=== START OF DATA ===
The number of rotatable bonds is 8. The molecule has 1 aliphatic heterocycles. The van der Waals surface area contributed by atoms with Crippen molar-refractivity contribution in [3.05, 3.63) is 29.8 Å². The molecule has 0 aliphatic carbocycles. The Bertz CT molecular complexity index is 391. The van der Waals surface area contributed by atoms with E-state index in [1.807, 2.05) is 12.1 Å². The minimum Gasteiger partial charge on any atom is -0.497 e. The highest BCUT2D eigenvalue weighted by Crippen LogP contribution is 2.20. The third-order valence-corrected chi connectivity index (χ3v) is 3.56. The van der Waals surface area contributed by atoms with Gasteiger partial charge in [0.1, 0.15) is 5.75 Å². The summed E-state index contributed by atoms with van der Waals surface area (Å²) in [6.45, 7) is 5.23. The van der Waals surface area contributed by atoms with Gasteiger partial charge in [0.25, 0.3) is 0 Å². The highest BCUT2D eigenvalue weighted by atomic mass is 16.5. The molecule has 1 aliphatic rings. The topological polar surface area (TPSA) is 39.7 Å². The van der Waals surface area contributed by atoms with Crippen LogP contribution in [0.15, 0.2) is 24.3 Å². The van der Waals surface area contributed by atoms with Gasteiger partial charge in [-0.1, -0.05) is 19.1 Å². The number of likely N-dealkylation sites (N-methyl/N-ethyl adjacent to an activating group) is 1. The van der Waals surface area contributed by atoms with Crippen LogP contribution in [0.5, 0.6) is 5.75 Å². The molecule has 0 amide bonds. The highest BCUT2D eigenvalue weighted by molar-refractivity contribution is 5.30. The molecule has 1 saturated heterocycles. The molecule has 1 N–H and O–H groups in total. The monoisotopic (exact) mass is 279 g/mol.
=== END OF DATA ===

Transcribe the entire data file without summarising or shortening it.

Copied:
The number of rotatable bonds is 8. The molecule has 1 aliphatic heterocycles. The van der Waals surface area contributed by atoms with Crippen molar-refractivity contribution in [3.05, 3.63) is 29.8 Å². The molecule has 0 aliphatic carbocycles. The Bertz CT molecular complexity index is 391. The van der Waals surface area contributed by atoms with E-state index in [1.807, 2.05) is 12.1 Å². The minimum Gasteiger partial charge on any atom is -0.497 e. The highest BCUT2D eigenvalue weighted by Crippen LogP contribution is 2.20. The third-order valence-corrected chi connectivity index (χ3v) is 3.56. The van der Waals surface area contributed by atoms with Gasteiger partial charge in [0.1, 0.15) is 5.75 Å². The summed E-state index contributed by atoms with van der Waals surface area (Å²) in [6.45, 7) is 5.23. The van der Waals surface area contributed by atoms with Gasteiger partial charge in [0.25, 0.3) is 0 Å². The highest BCUT2D eigenvalue weighted by atomic mass is 16.5. The molecule has 1 aliphatic rings. The topological polar surface area (TPSA) is 39.7 Å². The van der Waals surface area contributed by atoms with Crippen LogP contribution in [0.15, 0.2) is 24.3 Å². The van der Waals surface area contributed by atoms with Gasteiger partial charge in [-0.1, -0.05) is 19.1 Å². The number of likely N-dealkylation sites (N-methyl/N-ethyl adjacent to an activating group) is 1. The van der Waals surface area contributed by atoms with Crippen LogP contribution in [0.5, 0.6) is 5.75 Å². The molecule has 0 amide bonds. The highest BCUT2D eigenvalue weighted by molar-refractivity contribution is 5.30. The molecule has 1 saturated heterocycles. The molecule has 1 N–H and O–H groups in total. The monoisotopic (exact) mass is 279 g/mol.